Friday ended up being a particularly busy day for me because I ended up dancing in the Shimmy in the City competition three times! I’ve already written about being in the group competition with Peacock Project but I also entered the solo competition. I chose “Esmaooni” for my first piece, which is a song I’ve loved ever since I saw Yasmina dance to it in a workshop and it gave me goosebumps. It’s so full of emotion but it’s not your typical competition piece so I was very surprised when I was called back for the final. In fact I didn’t think I’d be in the final at all. We were told that five dancers would be called back, and when I went back to the hall for the annoucement five dancers were called back then there was an “And finally….” followed by my name! I’d been busy preparing with the Peacocks and had missed the announcement that there would be now six dancers in the final. For my final I danced to “Zaki Ya Zaki” which is a fast, exciting shaabi piece in total contrast to the slower, more soulful piece I’d done earlier. It seemed to go down well.
Afterwards I saw Orit (one of the judges) as we were getting drinks and she told me she loved what I did but that I wouldn’t be placed because I’d danced shaabi, and shaabi isn’t folklore.
Well I know that. In fact I said as much when I watched this competition last year, and was surprised that so many dancers including the winner chose to do shaabi in the folklore round. I’d initially been planning to dance saidi, but had changed my mind about a month ago because I was having a lot of fun with shaabi (one of my classes is learning about it this term). Since it was clearly an acceptable style last year I didn’t anticipate it being a problem this year. I certainly got that wrong!
All respect to Orit for telling me though, I am very grateful to her for setting me straight immediately rather than letting me fret for hours about the result of a competition that I’d effectively disqualified myself from. It wasn’t just me either, one other finalist danced shaabi and another danced baladi and we were all disqualified so the eventual result was simply a case of ranking the remaining three dancers. I don’t think the organisers knew what had happened but the word soon got round the audience. When Khaled announced the results at the hafla in the evening he asked “Is everybody happy with the results?” and there was a looooooong pause before some polite applause. He seemed taken aback. When he saw me at the hotel later someone must have explained because he was very, very apologetic.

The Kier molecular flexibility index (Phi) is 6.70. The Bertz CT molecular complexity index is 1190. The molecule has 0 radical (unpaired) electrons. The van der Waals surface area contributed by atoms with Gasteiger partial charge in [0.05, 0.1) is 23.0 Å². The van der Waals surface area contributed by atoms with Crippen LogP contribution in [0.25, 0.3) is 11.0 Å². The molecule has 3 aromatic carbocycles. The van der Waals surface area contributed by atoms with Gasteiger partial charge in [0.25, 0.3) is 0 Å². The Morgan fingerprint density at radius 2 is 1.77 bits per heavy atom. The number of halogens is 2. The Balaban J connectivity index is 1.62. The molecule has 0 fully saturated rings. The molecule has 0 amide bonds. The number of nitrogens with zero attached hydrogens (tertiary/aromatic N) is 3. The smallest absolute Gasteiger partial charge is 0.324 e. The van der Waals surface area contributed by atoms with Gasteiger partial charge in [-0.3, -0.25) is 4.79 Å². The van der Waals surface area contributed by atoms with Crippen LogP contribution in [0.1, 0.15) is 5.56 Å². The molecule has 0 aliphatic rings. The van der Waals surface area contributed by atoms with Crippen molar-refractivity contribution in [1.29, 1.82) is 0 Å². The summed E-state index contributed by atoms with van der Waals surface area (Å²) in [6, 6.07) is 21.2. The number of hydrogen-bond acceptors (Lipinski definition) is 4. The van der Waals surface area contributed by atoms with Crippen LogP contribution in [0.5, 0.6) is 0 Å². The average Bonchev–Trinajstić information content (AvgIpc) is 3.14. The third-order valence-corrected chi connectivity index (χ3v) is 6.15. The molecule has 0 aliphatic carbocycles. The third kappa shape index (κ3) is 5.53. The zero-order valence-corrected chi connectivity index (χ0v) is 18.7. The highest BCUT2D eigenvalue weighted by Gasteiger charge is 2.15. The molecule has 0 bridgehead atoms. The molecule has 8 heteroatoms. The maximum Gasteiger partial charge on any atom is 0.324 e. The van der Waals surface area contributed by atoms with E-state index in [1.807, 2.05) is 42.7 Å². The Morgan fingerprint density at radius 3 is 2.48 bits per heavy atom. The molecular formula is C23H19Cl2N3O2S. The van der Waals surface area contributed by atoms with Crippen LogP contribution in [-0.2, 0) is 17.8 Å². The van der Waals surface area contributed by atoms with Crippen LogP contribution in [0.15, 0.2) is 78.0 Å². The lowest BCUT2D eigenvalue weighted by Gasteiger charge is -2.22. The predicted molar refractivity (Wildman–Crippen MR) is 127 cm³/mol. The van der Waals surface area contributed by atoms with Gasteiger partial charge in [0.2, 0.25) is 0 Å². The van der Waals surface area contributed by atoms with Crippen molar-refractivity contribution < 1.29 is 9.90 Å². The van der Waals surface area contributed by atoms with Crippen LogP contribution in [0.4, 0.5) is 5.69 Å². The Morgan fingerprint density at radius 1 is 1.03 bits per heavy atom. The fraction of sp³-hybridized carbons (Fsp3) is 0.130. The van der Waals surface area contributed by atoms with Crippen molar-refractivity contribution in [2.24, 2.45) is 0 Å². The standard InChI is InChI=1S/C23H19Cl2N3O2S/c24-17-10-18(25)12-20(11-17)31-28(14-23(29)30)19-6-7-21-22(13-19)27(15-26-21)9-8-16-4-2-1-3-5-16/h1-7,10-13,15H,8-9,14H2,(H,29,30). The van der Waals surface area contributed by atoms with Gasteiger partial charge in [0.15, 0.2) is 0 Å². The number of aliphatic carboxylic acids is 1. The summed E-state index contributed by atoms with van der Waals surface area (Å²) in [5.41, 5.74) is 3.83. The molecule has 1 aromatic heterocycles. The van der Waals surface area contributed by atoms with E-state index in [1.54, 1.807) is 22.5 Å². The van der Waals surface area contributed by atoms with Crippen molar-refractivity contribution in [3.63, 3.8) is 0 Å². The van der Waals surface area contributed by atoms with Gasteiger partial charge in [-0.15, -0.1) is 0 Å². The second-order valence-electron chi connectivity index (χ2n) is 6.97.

This is what happened. The judges decided that the folklore round should be exactly that: folklore. Saidi, fellahi, khaleegy, Alexandrian etc. Given what was allowed last year either the competitors should have been told in advance exactly what styles would be allowed or the judges should have been told that actually in this competition shaabi or baladi were allowed in the second round. There was no organiser on hand at the competition to resolve this situation.The organisers knew what styles we were all planning to dance because we had told them when we submitted our entry forms.
Close friends have followed my career as a competition dancer and made me promise earlier this year that I would stop doing them and that this would be the last one. It’s unfortunate that it had to end like this. I have gained a lot from competitions, the process has taken my dancing to new levels and I like to think that a few more people know who I am. In the two competitions I’ve done this year I’ve been the only finalist from the UK (in fact the only entrant from the UK!). An unanticipated side effect is that competitions have also made me mentally tougher. Every performer needs a thick skin and putting yourself up for that kind of judgement certainly helps you develop one. But another unanticipated, and much less welcome side effect is how cynical they have made me and this is why I am done with competitions. I see them rewarding beautiful, but ultimately superficial dancing, rather than the emotion-filled performances that I love to watch. More than one judge has told me about panels they were on where the results came down to dance politics (who wrote the choreography, who works at who’s festival etc.). That’s disappointing. And as for the video-based competitions that are popping up now…those are nothing more than a test of your social networking ability.
I don’t think that bellydance competitions are necessarily bad. People who have never seen or taken part in one tend to write them off as some kind of sequinned Hunger Games, which is simply nonsense. If anything competitors bond through adversity! If you’re the kind of dancer who doesn’t crumble under pressure and likes a goal to work towards then you can get a lot out of taking part in a competition. Just don’t pay any attention to the results. I used to think that all the results of competition told you was who was the dancer the judges liked best that day, but now I know that they don’t even tell you that.